In U. S. v. Capital Traction Co., 84 App. D. C. 592, 19 Ann. Cas. 68, the question was whether an act of Congress which made it a criminal offense for the street railway company in the District of Columbia to run an insufficient number of cars to accom*487modate persons desiring- passage thereon without crowding the same was so indefinite and uncertain as to be void. The court said:
“What shall be the guide to the court 'or jury in ascertaining1 what constitutes a crowded car? What may be re-guarded as a crowded car by one jury may not be so considered by another. What shall constitute a sufficient number of cars in the opinion of one judge may be regarded as insufficient by another. What may be regarded as grounds for acquittal by one court may be held sufficient to sustain a conviction in another. The principle of uniformity, one of the fundamental elements essential in determining the validity of criminal statutes, is wholly lacking. There is a total absence of any definition of what shall constitute a crowded car. This important element cannot be left to conjecture, or be supplied by either the court or the jury. It is of the very essence of the law itself, and without it the statute is too indefinite and uncertain to support an information or indictment.”
In Czarra v. Board of Medical Supervisors, 25 App. D. C. 443, the question was whether an act of Congress providing for the cancellation of a physician’s license to practice was void for uncertainty. The act (29 Stat. 200) provided that the license might be revoked for any of the following causes, to wit:
“The employment of fraud or deception in passing the examinations provided for in this act, chronic inebriety, the practice 'of criminal abortion, conviction of crime involving moral turpitude, or of unprofessional or dishonorable conduct.”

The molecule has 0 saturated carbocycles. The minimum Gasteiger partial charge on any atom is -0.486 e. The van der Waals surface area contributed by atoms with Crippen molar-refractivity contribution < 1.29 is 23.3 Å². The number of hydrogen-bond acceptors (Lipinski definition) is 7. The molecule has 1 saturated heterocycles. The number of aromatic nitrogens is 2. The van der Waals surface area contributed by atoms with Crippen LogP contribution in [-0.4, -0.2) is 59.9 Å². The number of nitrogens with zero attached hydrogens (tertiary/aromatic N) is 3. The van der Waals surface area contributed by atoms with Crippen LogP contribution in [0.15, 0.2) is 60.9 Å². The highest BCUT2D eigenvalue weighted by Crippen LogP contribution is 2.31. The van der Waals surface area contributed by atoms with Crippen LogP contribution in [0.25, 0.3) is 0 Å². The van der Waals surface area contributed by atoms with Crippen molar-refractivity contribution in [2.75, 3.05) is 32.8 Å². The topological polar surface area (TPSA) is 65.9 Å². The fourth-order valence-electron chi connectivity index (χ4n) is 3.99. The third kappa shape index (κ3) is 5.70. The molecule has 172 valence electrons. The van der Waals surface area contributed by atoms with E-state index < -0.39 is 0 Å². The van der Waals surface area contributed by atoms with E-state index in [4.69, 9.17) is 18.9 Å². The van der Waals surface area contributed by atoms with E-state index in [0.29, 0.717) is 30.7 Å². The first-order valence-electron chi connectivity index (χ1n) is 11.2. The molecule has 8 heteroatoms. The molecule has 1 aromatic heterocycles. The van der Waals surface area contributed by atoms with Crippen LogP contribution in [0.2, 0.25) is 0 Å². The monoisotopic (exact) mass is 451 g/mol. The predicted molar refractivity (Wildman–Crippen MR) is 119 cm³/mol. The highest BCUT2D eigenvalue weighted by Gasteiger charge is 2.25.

The court said:
“Reasonable certainty, in view of the conditions, is all that is required, and liberal effect is always to be given to the legislative intent when possible. But when the Legislature declares an offense in words of no determinate significance, or its language is so general and indefinite as that it may embrace within its comprehension, not only acts commonly recognized as reprehensible, but others also which it is unreasonable to presume were intended to be made criminal, the courts, possessing no arbitrary discretion to discriminate between those which.were and those which were not intended to be made unlawful, can do nothing else than declare the statute void for its uncertainty.”
*488The court then quotes from U. S. v. Reese, supra, as follows:
“It would certainly be dangerous if the Legislature could set a net large enough to catch all possible offenders, and leave it to the courts to step inside and say' who could be rightfully detained, and who should be set at large. This would, to'some extent, substitute the judicial for the legislative department of the government.”
In view of the foregoing considerations and the cases cited, it would seem clear that the statute under consideration here is void for uncertainty.
 The unconstitutionality of the act was not raised in the trial court, and the Attorney General insists that the weight of authority supports his contention that a constitutional question is not jurisdictional in character, and therefore cannot be raised for the first time on appeal.
It is true that we have held in State v. Chavez, 19 N. M. 325, 142 Pac. 922, Ann. Cas. 1917E, 127, and State v. Garcia, 19 N. M. 420, 421, 143 Pac. 1012, that where the alleged unconstitutional character of a statute concerns a matter of evidence, rather than the offense itself, the constitutional question cannot be raised for the first time on appeal. But in this case a different proposition is involved. Here the question of the constitutionality of the act involved determines whether a crime has been committed. If the law is void, no crime has been committed and none can be committed under it, and the court has no jurisdiction over the person” of the defendant or the subject-matter of the cause. It is a proceeding to punish a man where there is no law authorizing the same. In such a case it would seem that the question is jurisdictional and may be raised for the first time on appeal and we so hold. *489See, in this connection, Schwartz v. People, 47 Colo. 483, 104 Pac. 92; State v. Gibson (Iowa) 174 N. W. 34; and State v. Winehill & Rosenthal, 147 La. 781, 86 South, 181.
For the reasons stated, the judgment of the court below will be reversed, and the cause remanded, with directions to the district court to dismiss the cause and discharge the defendant, and it is so ordered.
RAYNOLDS, C. J., concurs.
DAVIS, J., did not participate.